6 Rules for Buying Your First Classic Car - Dylan Jovine

Writing About the Stock Market & Life Since 2003


6 Rules for Buying Your First Classic Car

There is no experience quite like driving a classic American car. The roar of its primitive engine. The relentless whistling of air that always finds a way inside closed windows. The powerful lift the car feels whenever you hit the gas.

But what made the experience so unique for me had nothing to do with the feel of the car itself. It was all in their faces. The expressions of all the people who look at you when you drive by or stand next to the car when its parked. 

And thats when it hits. You’re not just driving a classic car. You’re driving a piece of American history. A piece of American history etched on the face of everyone who stares at you. And that history has a story to tell.

A grandfather stands next to my parked car talking with his grandson. Explaining to him what American steel is. Showing him what American pride looks like when you put it on four wheels.

An elderly couple pulls up next to me and shares an intimate laugh. Their first date was in a 1967 Lincoln Continental Convertible just like mine. They wave at me as I drive away.

It even makes die-hard hippie environmentalists smile. Somehow, someway, this car, that gets an abysmal 8-miles to the gallon, is granted an exception from judgment. And so am I.

The Dark Side to Classic Cars

But as I’ve learned during the past five years, theres a dark side to driving the classic car of your dreams – it’s the ultimate used-car. And the ultimate-used car attracts the ultimate used-car salesperson. And mechanics.

So I’ve taken the liberty of sharing a few tips I’ve learned along the way for all of you budding classic car enthusiasts.

1. Don’t buy a classic car unless the person selling the car has at least five years worth of repair receipts and paperwork. A long repair history will show you where the real problems are. And believe me,  when you’re dealing with cars that are regularly 50 years old there are always problems.  The key is to buy a car with problems you understand and that won’t break the bank.

2. Don’t buy a classic unless you know what you have to fix in advance. And every car will have certain things you need to fix. For example, with respect to my Lincoln, a prospective buyer would know that they would have to invest in the interior, an area that wasn’t terribly important to me.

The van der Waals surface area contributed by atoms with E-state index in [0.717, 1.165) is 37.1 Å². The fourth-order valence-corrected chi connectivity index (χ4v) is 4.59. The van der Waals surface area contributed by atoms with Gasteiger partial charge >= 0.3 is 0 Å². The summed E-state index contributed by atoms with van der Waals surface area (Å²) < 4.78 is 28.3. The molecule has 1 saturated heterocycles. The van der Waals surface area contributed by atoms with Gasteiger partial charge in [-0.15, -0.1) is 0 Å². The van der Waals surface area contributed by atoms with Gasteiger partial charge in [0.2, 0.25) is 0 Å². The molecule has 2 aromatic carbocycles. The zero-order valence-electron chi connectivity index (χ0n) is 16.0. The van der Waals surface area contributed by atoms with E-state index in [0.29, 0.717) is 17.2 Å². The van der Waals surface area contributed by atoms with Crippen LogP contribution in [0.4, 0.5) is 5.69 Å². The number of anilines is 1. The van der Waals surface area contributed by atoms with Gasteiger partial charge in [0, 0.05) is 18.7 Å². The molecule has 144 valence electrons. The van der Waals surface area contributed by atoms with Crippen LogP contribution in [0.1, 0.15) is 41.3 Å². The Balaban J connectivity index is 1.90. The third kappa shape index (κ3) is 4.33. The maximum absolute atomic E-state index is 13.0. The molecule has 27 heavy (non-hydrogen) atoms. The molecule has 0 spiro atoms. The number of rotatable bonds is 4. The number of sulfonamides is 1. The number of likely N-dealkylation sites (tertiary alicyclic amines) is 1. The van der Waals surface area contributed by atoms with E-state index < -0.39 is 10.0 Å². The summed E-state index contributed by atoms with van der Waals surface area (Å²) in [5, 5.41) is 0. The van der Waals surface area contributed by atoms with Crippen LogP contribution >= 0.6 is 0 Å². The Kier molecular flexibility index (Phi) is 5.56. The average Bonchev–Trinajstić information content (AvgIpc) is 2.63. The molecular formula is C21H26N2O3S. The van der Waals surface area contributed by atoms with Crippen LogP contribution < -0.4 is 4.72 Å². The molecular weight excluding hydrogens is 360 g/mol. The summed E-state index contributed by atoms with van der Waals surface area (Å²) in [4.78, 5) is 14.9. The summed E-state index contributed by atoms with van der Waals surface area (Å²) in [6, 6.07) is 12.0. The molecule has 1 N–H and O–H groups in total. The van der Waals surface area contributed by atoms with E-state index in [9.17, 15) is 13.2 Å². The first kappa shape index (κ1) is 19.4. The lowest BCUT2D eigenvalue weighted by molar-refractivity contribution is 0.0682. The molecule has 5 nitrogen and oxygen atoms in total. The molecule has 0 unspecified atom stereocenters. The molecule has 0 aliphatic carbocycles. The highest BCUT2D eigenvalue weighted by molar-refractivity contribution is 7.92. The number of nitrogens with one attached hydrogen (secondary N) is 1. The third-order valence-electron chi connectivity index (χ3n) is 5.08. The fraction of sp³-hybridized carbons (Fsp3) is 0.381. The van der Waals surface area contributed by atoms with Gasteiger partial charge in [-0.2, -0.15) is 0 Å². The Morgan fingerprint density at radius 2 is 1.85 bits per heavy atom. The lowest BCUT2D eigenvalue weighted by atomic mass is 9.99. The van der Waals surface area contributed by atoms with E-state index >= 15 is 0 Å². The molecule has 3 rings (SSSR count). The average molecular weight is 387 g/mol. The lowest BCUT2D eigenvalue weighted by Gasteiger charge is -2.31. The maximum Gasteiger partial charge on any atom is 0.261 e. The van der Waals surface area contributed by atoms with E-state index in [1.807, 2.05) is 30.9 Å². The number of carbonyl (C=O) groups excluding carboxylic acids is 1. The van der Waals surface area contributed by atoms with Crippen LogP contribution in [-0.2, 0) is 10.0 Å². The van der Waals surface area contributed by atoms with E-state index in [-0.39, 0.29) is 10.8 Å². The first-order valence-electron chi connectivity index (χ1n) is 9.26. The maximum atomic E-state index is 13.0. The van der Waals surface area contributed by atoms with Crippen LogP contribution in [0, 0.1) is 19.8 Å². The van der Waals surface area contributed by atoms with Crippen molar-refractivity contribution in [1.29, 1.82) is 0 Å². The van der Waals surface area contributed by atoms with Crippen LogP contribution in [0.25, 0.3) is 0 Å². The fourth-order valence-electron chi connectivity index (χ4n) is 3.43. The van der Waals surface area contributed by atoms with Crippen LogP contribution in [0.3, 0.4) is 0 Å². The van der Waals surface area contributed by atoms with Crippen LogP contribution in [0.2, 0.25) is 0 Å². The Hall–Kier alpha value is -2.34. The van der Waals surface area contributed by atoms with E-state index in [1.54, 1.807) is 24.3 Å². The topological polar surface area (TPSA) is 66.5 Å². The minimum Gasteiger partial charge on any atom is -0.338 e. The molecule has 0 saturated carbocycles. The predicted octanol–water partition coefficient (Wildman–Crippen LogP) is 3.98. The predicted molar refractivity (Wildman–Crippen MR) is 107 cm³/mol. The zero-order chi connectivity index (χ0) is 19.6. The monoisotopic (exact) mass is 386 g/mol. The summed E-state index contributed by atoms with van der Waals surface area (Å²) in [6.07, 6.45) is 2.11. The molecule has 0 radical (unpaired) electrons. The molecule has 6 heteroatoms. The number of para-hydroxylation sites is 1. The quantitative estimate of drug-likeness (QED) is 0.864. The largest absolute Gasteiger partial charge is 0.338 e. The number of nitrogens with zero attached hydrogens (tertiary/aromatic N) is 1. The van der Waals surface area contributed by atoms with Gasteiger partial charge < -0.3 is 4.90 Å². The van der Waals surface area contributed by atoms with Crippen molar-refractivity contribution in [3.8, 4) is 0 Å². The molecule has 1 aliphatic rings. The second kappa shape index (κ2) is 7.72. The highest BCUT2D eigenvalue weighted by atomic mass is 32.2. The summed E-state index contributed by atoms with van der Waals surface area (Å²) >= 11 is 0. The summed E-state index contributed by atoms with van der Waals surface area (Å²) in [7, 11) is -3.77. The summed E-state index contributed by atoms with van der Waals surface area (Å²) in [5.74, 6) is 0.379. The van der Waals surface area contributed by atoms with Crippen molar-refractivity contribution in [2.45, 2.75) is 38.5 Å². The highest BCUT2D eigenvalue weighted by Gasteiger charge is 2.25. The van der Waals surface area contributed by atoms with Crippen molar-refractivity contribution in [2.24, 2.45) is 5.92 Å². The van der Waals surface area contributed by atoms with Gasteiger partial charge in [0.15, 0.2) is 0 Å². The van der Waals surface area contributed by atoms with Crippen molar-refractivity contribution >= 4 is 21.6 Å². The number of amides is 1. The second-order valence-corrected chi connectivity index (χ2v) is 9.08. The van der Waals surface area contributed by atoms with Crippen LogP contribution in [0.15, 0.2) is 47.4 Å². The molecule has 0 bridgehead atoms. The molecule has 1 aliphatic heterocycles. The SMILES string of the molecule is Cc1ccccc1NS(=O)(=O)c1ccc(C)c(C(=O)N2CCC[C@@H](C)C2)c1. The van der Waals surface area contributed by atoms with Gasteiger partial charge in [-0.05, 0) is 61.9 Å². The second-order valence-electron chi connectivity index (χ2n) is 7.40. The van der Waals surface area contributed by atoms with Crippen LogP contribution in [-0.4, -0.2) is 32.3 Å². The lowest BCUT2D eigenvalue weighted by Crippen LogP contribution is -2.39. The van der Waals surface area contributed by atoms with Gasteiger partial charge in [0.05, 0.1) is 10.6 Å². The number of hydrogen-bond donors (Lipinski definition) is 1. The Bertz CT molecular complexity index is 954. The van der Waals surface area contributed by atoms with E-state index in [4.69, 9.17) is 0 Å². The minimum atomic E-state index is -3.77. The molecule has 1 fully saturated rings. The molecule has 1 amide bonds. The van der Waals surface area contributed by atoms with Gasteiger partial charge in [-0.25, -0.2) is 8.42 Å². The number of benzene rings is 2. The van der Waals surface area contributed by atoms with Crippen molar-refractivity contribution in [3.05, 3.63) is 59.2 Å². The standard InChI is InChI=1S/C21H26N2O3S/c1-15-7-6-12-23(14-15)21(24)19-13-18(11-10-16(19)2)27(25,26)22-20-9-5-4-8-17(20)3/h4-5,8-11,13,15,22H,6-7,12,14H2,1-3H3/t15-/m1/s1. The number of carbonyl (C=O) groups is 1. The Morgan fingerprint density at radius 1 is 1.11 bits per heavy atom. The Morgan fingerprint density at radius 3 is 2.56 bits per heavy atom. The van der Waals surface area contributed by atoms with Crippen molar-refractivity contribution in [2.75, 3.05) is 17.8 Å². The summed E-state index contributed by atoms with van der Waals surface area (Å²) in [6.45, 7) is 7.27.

3. Use Hagerty.com as a guide to judge what condition your vehicle is in and what it may be worth. Hagerty (www.hagerrty.com) has a terrific and easy number system for judging a vehicles “Condition.” A Condition 1 vehicle is a car that is in perfect condition.  A Condition 4 vehicle is the opposite. Assign a condition to the car you’re thinking about buying and Hagerty will give you an idea of what you should pay for that car.

4. Don’t spend $30,000 on a classic car unless it runs well and is mechanically sound and in good working order.  This is just an old rule of thumb that I’ve learned from some friends but it seems to be a good one. If anyone is trying to sell you a car from $30,000 or more make sure any major issues you need to fix are cosmetic. 

5. Join a local classic car club – before you buy your classic car. You probably have a dream car in mind already. If so, join a local classic car club and you will be able to find a specialist who can help you find and work on your dream car. If they are members of a reputable car club, chances are they’ll steer you away from shady dealers toward people you can trust.

(It took me two years to find a mechanic I trust and I consider myself lucky. For those of you in South Florida I use Dave Arnst from Arnst Ocean Auto).

6. And finally – Buy the original factory repair booklet and don’t be afraid to trouble-shoot any issues yourself. The original factor repair books are the books the car manufacturers sent to the mechanics at their dealerships. These books are incredibly detailed and remarkably easy to use. Since most of your problems will be solved simply by opening this book, I cannot overstate the importance of doing this.

I hope these six rules help you make a good decision when you buy your first classic car. Lord knows I could have used the advice.

Dylan Jovine




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